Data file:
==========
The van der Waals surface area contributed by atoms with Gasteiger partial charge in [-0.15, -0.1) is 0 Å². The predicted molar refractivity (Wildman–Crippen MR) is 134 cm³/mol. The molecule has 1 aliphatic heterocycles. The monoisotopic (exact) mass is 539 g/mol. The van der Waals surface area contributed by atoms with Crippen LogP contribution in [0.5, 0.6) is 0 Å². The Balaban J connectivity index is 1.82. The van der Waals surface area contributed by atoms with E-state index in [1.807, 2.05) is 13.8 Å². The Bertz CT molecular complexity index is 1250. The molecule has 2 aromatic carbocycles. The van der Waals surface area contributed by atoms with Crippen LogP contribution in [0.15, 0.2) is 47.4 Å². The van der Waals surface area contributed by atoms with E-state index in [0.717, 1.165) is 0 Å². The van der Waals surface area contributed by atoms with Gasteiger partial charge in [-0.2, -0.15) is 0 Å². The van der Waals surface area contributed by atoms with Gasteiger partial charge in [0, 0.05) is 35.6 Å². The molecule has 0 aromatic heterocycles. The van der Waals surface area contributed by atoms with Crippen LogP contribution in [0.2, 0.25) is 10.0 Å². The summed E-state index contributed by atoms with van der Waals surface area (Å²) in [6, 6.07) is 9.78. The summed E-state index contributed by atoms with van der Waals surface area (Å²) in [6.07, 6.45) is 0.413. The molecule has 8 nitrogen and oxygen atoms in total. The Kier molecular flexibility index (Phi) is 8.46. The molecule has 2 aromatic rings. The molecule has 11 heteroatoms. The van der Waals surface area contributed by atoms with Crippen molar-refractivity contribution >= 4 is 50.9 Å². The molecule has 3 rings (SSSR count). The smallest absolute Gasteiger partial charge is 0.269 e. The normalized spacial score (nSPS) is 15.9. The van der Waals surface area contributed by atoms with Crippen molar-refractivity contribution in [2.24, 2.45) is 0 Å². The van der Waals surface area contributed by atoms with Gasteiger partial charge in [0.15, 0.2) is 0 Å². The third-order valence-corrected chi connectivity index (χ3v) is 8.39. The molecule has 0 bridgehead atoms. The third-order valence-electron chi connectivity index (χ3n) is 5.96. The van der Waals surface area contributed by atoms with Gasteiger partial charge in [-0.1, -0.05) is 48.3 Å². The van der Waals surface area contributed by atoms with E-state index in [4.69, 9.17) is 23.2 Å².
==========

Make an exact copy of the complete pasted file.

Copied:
The van der Waals surface area contributed by atoms with Gasteiger partial charge in [-0.15, -0.1) is 0 Å². The predicted molar refractivity (Wildman–Crippen MR) is 134 cm³/mol. The molecule has 1 aliphatic heterocycles. The monoisotopic (exact) mass is 539 g/mol. The van der Waals surface area contributed by atoms with Crippen LogP contribution in [0.5, 0.6) is 0 Å². The Balaban J connectivity index is 1.82. The van der Waals surface area contributed by atoms with E-state index in [1.807, 2.05) is 13.8 Å². The Bertz CT molecular complexity index is 1250. The molecule has 2 aromatic carbocycles. The van der Waals surface area contributed by atoms with Crippen LogP contribution in [0.15, 0.2) is 47.4 Å². The van der Waals surface area contributed by atoms with E-state index in [0.717, 1.165) is 0 Å². The van der Waals surface area contributed by atoms with Gasteiger partial charge in [-0.2, -0.15) is 0 Å². The van der Waals surface area contributed by atoms with Gasteiger partial charge in [0, 0.05) is 35.6 Å². The molecule has 0 aromatic heterocycles. The van der Waals surface area contributed by atoms with Crippen LogP contribution in [0.2, 0.25) is 10.0 Å². The summed E-state index contributed by atoms with van der Waals surface area (Å²) in [6, 6.07) is 9.78. The summed E-state index contributed by atoms with van der Waals surface area (Å²) in [6.07, 6.45) is 0.413. The molecule has 8 nitrogen and oxygen atoms in total. The Kier molecular flexibility index (Phi) is 8.46. The molecule has 2 aromatic rings. The molecule has 11 heteroatoms. The van der Waals surface area contributed by atoms with Crippen molar-refractivity contribution >= 4 is 50.9 Å². The molecule has 3 rings (SSSR count). The smallest absolute Gasteiger partial charge is 0.269 e. The normalized spacial score (nSPS) is 15.9. The van der Waals surface area contributed by atoms with Crippen molar-refractivity contribution in [2.24, 2.45) is 0 Å². The van der Waals surface area contributed by atoms with Gasteiger partial charge in [0.15, 0.2) is 0 Å². The third-order valence-corrected chi connectivity index (χ3v) is 8.39. The molecule has 0 bridgehead atoms. The third-order valence-electron chi connectivity index (χ3n) is 5.96. The van der Waals surface area contributed by atoms with Gasteiger partial charge in [-0.1, -0.05) is 48.3 Å². The van der Waals surface area contributed by atoms with E-state index in [4.69, 9.17) is 23.2 Å².